Topics: Apple, Amazon, Google, Hardware, iPad

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109 comments
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  • Not really

    Once you've achieved a resolution which makes individual pixels undiscernable to the human eye, anything extra is just a pointless drain on the battery.
    Englishmole
    • good point... any good photographer

      will tell you this and why a photographer who knows his stuff will scoff at pixel ads on cameras. It comes into play for certain applications, but the majority of the public would never know the difference. I shot pictures for my son's soccer team for the Seniors. I was really worried about them blowing up the pictures - especially the night shots which my lens struggles with - they turned out great.
      ScanBack
      • Hmm

        Depends on the camera... I don't know many photographers that scoffed at more MP on a DSLR body as the noise reduction technology has been advancing with it. I know quite a few accomplished photographers that do know their stuff and I assure you, I understand it as well.

        I would take a 24 MP full frame DSLR any day over a 12 MP full frame DSLR of the same brand.

        Poster sized prints at 300 PPI is the ultimate goal.
        slickjim
    • Drain

      Yes, at that point, it is all 'bragging rights'.
      rphunter1242
    • Not Not Really

      The defining point of the article is not the PPI density but the other measurements of display quality and that is what really counts. Maybe you missed that part. In addition, they do state the distance at which you can discern the pixels and the KDX came out on top here.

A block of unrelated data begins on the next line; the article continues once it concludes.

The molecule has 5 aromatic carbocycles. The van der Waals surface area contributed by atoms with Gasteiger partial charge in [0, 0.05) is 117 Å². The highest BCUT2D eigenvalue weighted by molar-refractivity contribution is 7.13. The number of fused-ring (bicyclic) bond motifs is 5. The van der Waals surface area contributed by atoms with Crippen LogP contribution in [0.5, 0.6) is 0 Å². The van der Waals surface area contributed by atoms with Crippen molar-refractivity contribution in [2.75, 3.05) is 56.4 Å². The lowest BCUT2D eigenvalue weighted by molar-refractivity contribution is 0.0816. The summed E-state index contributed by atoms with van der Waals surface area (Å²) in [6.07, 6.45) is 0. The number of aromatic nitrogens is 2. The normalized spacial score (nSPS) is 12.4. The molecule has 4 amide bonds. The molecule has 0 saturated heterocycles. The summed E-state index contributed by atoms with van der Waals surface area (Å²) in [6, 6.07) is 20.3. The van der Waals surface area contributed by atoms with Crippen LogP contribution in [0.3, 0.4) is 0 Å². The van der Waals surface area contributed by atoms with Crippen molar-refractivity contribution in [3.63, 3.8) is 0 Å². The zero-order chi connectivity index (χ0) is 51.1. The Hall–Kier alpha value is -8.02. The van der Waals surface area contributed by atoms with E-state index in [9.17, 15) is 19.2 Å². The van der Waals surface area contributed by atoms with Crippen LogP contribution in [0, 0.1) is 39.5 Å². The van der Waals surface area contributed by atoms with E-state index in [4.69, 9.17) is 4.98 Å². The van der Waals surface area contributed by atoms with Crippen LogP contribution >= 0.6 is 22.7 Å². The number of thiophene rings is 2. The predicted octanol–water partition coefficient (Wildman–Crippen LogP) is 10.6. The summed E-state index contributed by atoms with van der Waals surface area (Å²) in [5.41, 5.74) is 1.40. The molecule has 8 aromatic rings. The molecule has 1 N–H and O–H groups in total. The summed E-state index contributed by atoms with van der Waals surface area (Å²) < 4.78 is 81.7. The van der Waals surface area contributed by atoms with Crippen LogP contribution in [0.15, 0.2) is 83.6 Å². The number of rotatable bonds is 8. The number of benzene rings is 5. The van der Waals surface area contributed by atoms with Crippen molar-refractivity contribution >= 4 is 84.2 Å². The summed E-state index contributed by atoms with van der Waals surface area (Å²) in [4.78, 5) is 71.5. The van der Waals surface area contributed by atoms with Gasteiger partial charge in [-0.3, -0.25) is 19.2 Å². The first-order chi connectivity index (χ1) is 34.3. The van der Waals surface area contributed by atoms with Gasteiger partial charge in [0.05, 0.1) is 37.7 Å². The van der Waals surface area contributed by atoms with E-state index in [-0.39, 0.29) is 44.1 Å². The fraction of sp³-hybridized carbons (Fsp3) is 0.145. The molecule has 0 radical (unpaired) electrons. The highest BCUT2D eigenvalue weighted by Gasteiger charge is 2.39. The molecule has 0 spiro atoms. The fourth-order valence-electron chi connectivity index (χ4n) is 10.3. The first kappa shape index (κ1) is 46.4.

johnnylumber
      • Re: the other measurements of display quality

        Now, did you notice that those other measurements were identical?

        The only difference is the pixel densities, and the fact that Apple are using the new IZGO technology. The iPad display is also the only one with 4:3 ratio.
        danbi
        • I hope you're stating that as a negative

          the 4:3 ratio is an old television. My Ipad 2 is very frustrating when I watch movies because the picture is much smaller than it should be. I'm getting ready to dump it for a Samsung.
          larsonjs
    • good point

      When computers were slow, Moore's law stated that CPU chips will double in density and speed every 2 years. Once desktops and laptops became fast enough for every day tasks, Moore's law became irrelevant. Otellini wisely focused on reducing power consumption instead. Today's Haswell chips are a result of that change. ARM chips used in smartphones are a result of that change. Retina displays are at the same evolutionary moment as CPUs were when Otellini took over. The next challenge is to make them consume less power.